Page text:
Friday, December 20, 2013

Goats, Chickens, Ducks, Geese, Rabbits, Sheep and Honeybees Oh My!!

We raised over $700 this year to donate to the Heifer International project! Thanks to our GENEROUS students, parents, and staff we will be able to buy a variety of animals to donate to families in need. We are so grateful for all of you, and thankful that we work in such a wonderful school that cares about others who are not as fortunate. Have a great winter break, happy holidays, and see you all in January!

Jillian and Linda

December Peace Heroes

December Peace Heroes get their medals
Kate F.

Ailaini C.
Caleb M.
Maya K.
Sarah Frances J.

Astrid G.
Zara H.
Graham G.
Olivia S.
Alexis D.
Josephine K.

Ava Z.
Rohan M.
Michael C.
Jack C.
Leah P.
Rollin A. 
Alexis B.
Talia Z.
Charlie M.
Margot R.
Nicholas D.
Izara S.
Noah G.
Cody H. 
Teun vB.
MacKenzie G.

Esther N.
Elena H.
Jesse K.

Wednesday, December 4, 2013

We're Buying A Goat!!!

In Peace Class we’ve been reading stories and watching videos about Beatrice’s Goat, the inspiring story of a girl in Uganda whose life is changed by a goat.  The goat came from the Heifer Project, an international organization that aims to help people lift themselves out of poverty by giving them livestock. 
The children are very moved by the story of a group of elementary school students just like them who, through the Heifer Project, gave Beatrice the chance to get an education and lift her family out of poverty.  We decided that if we all pitched in just a little we could give the gift of a life-changing goat to another needy family. 
We’ve been discussing ways they can earn one dollar to donate to the Peace Program’s Heifer Project, so we can also buy one or more goats for children like Beatrice. If you would like to contribute, please help your child earn a dollar at home and send it to school by December 20th. 
Thank you!!!!
Linda Ryden & Jillian Diesner
“Alone we can do so little. Together we can do so much.” Helen Keller

Wednesday, November 27, 2013

November Peace Hero Celebration

On Monday we celebrated our students who received Peace Hero nominations throughout the month. These are students who were caught being especially kind, helpful, and/or  peaceful in some way. Usually classroom teachers are the ones who nominate students to receive the award, but anyone can nominate anyone else in the building, and lately we've had a few students nominate other students for peaceful actions they've noticed. This is a wonderful way to encourage mindfulness among the students, as they become more aware of not only their own, but others' actions as well. This month's Peace Heroes are:

Erin Rosebar 2K
Wyatt Corn 1B
Natalie Gordon 2N
Brandon Gore 4CD
Dylan Kennedy Red base
Sarah Bocian 1H
Charlie Madland 1H
Jack Reeves 1H
Brandon Catherine 1P
Harper Orange base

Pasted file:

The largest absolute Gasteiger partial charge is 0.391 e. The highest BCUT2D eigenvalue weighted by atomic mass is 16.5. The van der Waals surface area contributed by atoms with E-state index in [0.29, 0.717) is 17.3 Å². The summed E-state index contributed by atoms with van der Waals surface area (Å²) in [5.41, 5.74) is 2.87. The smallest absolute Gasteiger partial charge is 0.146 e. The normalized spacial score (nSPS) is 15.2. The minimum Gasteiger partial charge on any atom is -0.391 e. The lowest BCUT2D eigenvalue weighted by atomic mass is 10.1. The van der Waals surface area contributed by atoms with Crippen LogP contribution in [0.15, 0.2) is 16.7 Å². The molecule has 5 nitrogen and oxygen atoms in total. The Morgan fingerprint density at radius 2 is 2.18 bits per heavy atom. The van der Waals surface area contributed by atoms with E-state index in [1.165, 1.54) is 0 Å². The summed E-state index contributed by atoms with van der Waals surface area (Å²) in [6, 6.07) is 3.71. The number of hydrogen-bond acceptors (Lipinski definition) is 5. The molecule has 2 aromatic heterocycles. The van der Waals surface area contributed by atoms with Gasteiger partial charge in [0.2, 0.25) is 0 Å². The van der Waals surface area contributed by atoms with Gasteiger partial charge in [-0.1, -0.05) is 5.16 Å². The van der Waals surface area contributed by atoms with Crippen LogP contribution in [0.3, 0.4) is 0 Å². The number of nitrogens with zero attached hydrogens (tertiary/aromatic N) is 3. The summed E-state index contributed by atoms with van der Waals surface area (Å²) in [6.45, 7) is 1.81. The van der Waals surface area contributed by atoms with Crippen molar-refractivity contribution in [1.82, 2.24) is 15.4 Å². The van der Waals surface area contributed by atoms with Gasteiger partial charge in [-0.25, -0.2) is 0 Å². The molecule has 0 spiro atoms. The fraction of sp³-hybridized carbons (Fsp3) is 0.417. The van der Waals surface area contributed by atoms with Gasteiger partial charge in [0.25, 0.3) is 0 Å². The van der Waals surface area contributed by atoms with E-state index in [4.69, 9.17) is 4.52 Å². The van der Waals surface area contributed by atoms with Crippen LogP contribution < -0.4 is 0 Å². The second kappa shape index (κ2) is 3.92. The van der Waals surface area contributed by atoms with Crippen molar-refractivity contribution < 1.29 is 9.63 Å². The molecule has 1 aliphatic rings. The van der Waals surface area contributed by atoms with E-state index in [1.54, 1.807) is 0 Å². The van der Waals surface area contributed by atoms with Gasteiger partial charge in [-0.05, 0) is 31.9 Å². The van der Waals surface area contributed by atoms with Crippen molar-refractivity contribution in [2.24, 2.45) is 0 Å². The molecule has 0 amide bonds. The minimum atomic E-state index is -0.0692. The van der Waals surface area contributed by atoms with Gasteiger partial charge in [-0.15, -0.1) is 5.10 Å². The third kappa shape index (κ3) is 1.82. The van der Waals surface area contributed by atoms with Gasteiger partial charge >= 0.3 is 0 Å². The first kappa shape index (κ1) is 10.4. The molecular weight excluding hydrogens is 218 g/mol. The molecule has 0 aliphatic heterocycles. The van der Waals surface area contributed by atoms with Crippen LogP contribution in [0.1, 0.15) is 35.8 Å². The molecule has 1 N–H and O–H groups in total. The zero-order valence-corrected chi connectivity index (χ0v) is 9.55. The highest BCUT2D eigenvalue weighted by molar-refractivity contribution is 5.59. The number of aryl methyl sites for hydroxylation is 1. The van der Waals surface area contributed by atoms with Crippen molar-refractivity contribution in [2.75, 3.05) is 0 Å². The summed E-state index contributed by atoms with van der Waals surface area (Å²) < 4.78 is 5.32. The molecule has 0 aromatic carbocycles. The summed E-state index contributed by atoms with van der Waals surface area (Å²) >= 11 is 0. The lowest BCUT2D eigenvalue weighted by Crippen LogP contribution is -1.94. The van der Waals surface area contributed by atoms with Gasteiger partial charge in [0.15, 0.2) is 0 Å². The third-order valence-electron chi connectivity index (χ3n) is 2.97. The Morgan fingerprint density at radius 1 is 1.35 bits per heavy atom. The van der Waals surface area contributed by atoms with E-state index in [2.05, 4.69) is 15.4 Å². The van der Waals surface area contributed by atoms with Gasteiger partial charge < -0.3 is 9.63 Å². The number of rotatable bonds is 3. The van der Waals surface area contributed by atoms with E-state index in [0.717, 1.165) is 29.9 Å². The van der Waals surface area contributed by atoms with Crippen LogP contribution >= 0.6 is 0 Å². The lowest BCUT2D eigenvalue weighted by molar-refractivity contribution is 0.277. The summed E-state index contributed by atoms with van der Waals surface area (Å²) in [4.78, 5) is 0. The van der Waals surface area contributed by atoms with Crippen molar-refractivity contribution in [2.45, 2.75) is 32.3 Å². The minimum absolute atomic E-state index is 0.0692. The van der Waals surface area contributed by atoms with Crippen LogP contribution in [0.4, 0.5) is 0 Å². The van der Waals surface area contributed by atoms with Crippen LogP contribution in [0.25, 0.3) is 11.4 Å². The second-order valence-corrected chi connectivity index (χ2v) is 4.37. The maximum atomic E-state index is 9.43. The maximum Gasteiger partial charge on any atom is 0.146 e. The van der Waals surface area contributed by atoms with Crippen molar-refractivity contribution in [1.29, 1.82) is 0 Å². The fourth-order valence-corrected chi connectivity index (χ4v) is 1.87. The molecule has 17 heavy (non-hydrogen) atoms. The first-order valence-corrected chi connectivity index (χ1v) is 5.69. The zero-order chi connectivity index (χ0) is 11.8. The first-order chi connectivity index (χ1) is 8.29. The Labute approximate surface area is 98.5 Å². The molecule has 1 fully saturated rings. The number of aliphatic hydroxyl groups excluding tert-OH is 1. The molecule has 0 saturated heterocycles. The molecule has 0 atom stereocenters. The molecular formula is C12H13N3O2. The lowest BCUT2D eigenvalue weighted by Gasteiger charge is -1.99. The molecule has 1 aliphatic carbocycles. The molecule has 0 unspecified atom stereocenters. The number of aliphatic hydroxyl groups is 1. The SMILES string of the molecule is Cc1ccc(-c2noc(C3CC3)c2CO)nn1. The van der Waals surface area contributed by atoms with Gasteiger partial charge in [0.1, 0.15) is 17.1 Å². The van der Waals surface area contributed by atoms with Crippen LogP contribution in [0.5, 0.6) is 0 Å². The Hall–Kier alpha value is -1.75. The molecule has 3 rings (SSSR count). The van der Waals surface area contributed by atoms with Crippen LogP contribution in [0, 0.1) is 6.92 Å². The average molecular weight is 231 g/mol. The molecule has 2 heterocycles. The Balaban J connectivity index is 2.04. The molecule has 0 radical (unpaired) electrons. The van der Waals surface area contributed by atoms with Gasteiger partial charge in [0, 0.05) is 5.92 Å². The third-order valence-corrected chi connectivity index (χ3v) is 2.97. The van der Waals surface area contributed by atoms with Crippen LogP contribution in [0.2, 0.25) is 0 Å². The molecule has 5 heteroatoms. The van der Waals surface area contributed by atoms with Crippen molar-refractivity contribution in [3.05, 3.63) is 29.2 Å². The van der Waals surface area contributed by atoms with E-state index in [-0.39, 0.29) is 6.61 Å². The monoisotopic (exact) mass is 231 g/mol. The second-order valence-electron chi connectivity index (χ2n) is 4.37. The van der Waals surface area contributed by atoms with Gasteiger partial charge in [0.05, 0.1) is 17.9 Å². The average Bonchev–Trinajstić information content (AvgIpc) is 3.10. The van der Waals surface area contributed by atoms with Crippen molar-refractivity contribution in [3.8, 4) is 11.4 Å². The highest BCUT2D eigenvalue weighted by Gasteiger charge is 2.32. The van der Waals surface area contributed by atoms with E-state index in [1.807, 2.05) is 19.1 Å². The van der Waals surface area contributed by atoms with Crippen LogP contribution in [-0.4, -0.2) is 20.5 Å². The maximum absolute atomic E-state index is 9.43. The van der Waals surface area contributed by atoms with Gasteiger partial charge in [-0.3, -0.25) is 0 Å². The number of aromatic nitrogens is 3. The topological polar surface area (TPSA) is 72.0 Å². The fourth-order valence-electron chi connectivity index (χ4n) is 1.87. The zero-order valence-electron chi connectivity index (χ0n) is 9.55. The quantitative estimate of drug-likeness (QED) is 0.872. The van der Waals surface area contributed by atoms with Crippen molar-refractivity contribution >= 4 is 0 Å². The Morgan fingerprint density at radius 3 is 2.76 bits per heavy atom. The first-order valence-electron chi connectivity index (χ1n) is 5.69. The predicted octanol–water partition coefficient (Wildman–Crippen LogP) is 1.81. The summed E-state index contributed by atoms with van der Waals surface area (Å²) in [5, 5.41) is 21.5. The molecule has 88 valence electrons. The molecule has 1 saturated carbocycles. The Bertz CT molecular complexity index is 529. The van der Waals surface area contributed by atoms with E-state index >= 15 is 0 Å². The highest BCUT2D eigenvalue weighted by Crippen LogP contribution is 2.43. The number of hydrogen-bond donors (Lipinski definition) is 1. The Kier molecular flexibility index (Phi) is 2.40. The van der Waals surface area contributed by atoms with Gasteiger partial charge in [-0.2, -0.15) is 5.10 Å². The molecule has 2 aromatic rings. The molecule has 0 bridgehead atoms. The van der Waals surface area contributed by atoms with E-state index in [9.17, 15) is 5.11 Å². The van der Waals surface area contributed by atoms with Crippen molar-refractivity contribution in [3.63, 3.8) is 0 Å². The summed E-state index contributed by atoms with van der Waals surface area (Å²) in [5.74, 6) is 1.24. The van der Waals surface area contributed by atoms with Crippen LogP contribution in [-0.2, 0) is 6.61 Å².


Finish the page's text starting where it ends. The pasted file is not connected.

Lillie Orange Base
Eden Diamond 1H
Elena Le 1H
Owen McManus 1B
Harrison Ertz 2K
Eian Katz 4CD
Madeline Nusbaum 1B
Noah Person 1H

Congratulations to these students, and happy Thanksgiving to all!


Friday, November 8, 2013

The 1-5 Scale for Managing Strong Feelings

This is a concept we've been working on in Peace Classes recently, adapted from the book When My Worries Get Too Big by Kari Dunn Buron. We talk about how our feelings can be described using the 1-5 scale. Each student names something that makes them feel like a 1, and also a time they felt like a 5. We practice strategies for bringing our strong, intense "Level 5" feelings down to a more manageable number like 1 or 2. These strategies include:

  • Calm breathing ("flowers and candles")
  • Counting to ten
  •  Squeezing our hands together
  • Closing our eyes and rubbing our legs in a calming way
  • Thinking about our happy thoughts
  • Talking to an adult
  • Telling someone how we are feeling
  • Writing or drawing 
  • Taking a nap or break from the activity 
  • Going to a safe place like the Oasis to calm down    
I hope these strategies may help the kids in the classroom, on the playground, and at even at home when they are having a strong feeling. You can help by reminding them about the 1-5 scale, using the numbers to help your child talk about how intense their feeling is, and by reminding them of some strategies that could help them come back down to a one. 

Peace Assemblies

Today we held three Peace Assemblies for the different grade levels. At the assemblies we talked about the Pathways to Peace concepts we've been learning, such as being mindful of how we treat others and managing strong feelings. We played a game, "What Would A Peace Hero Do?" where the kids answered questions to various real-life problems we've encountered here at school. We finished the assemblies by singing "With My Own Two Hands, " accompanied by Ms. Ryden, Ms. Betz, and other 5th grade students on the guitar. It was awesome, and we thank all the kids for participating and for helping to make Lafayette the best, most peaceful school it can be! We'd love to have more parents attend our school assemblies, so will be sure to get the word out for our next big event!

Friday, November 1, 2013

Peace Program News & Updates

Halloween Candy Drive